When outsiders think about Pyongyang’s architecture, pictures of a city dotted with old Soviet-era government and residential buildings, giant communist monuments and massive propaganda billboards come to mind.
The capital city of the long-insular East Asian nation has seen a spike in construction activity since Kim Jong Un inherited the reins of the country following his father’s death at the end of 2011.
Calvin Chua, a Singapore-based architect, has deep knowledge of the architectural landscape of Pyongyang and the changes that have been taking place in the capital in recent years.
Chua has been running urban development and design workshops in North Korea since 2013 via a group called Choson Exchange. He spoke to DW about the North Korean capital’s architectural heritage and his experiences there.
DW: What motivated you to become engaged in North Korea?
Calvin Chua: I first became curious about North Korea when I was in high school learning about Cold War history and politics. This curiosity subsequently led me to first visit North Korea as a tourist when I was in university.
Large public squares, wide boulevards and concrete monuments first attracted me to Pyongyang, but subsequently, I was drawn to the finer details that make up the city. Details such as potted plants on almost all apartment balconies and micro department stalls selling everything from clothes to floor tiles offer us an insight into their society.
Chua: ‘When I first visited Pyongyang in 2008, there was a strong relationship between the architecture of individual buildings and the collective experience of the city’
How would you describe the typical Pyongyang architecture?
The most obvious feature of Pyongyang architecture is the use of concrete as a main construction material which accentuates the monumental nature of buildings. Going beyond that, you can tell the history of the city by looking at the type of buildings. Government and public buildings built immediately after the Korean War were neo-classical in style as they were designed in collaboration with Soviet and East German architects.
Public housing, on the other hand, took on a modernist appearance with their austere slab blocks. Buildings constructed in the 1970s and 80s had vernacular features such as Korean tiled roofs as they searched for an architectural language that reflected a socialist style with Korean characteristics. To some extent, architecture on the individual building scale is relatively diverse in Pyongyang, but when viewed collectively, the use of a single material – concrete – together with the ordered urban fabric, may give an impression of monotony to a tourist visiting for the first time.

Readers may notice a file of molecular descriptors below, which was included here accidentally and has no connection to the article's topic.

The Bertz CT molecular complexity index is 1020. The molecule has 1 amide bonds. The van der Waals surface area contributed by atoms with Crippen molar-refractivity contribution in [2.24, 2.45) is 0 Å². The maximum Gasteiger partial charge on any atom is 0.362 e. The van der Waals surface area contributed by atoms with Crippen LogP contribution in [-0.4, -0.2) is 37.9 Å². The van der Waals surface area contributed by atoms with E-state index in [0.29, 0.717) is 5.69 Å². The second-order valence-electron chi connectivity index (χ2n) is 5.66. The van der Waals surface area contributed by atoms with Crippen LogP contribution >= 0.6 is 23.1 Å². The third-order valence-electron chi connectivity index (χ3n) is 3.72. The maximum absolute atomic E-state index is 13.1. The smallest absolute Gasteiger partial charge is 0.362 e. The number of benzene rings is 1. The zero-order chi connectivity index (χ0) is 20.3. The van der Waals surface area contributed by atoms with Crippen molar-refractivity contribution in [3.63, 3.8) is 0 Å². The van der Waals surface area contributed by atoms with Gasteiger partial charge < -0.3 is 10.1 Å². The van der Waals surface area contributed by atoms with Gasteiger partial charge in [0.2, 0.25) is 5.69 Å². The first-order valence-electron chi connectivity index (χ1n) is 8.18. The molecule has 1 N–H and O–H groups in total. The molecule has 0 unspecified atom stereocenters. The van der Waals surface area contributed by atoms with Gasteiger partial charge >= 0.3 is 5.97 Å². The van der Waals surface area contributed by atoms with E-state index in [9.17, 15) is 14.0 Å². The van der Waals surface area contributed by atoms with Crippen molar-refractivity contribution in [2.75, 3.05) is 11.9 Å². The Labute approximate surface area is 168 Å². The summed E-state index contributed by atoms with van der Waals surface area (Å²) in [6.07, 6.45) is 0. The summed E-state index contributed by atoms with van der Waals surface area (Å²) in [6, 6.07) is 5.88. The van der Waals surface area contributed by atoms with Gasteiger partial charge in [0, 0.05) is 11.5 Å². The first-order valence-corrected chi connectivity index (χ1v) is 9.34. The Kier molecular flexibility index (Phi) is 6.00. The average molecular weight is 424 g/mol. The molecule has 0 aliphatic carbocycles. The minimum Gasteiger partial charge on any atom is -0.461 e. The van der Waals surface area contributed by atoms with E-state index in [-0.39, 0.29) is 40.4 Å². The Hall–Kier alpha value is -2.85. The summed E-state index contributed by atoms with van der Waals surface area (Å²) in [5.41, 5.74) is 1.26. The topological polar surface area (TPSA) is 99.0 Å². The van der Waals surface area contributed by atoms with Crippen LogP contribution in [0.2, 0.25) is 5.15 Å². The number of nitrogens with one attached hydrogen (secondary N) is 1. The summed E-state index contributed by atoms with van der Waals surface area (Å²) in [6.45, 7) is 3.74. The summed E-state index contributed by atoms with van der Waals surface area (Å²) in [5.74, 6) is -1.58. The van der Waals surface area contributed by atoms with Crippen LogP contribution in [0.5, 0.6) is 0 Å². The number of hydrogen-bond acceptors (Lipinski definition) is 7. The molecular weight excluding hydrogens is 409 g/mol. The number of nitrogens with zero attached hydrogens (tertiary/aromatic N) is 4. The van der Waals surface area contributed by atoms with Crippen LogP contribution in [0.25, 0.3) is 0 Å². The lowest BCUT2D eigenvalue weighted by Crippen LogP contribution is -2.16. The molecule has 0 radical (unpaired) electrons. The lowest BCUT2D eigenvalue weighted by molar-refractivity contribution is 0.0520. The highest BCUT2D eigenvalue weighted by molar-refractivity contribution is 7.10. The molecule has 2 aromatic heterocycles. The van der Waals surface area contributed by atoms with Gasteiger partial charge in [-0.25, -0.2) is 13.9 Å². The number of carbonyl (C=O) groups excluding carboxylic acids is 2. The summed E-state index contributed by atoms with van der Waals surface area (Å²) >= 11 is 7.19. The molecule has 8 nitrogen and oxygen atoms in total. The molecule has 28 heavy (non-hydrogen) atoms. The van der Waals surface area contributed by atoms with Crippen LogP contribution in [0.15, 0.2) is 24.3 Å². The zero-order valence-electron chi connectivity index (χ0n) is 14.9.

What changes have you noticed in the overall architecture of Pyongyang over the years?
When I first visited Pyongyang in 2008, there was a strong relationship between the architecture of individual buildings and the collective experience of the city. For example, building heights of apartment towers were varied to enhance the perspective of the streets. However, with massive construction boom over the past few years, it seems that the speed of development is taking precedence over establishing a coherent urban fabric.
For instance, several high-rise apartment towers have been erected within the urban blocks close to Kim Il Sung Square, which is unusual as they do not respond to the low-rise characteristics of the monumental public square.
In addition, the apartment towers along Mirae Street and Ryomyong Street are extremely varied in their architectural forms. This seems to suggest a break from older developments where buildings in the same district tend to share a similar typology and form.
From an architectural point of view, what are the city’s most remarkable and outstanding buildings?
The Grand People’s Study Hall, where we conduct our workshops, is remarkable in its spatial proportions and architectural details. It is obvious that much more attention was given to the construction of this building as compared to newer public buildings.
The reptile enclosure in the Central Zoo, on the other hand, points towards a possible future of the architecture profession in North Korea. On the interior, the enclosure reads like a bio dome, while on the exterior, it takes the shape of a tortoise. Though the figurative form of the enclosure may seem overtly literal, the design and construction of this building was relatively unique by North Korean standards.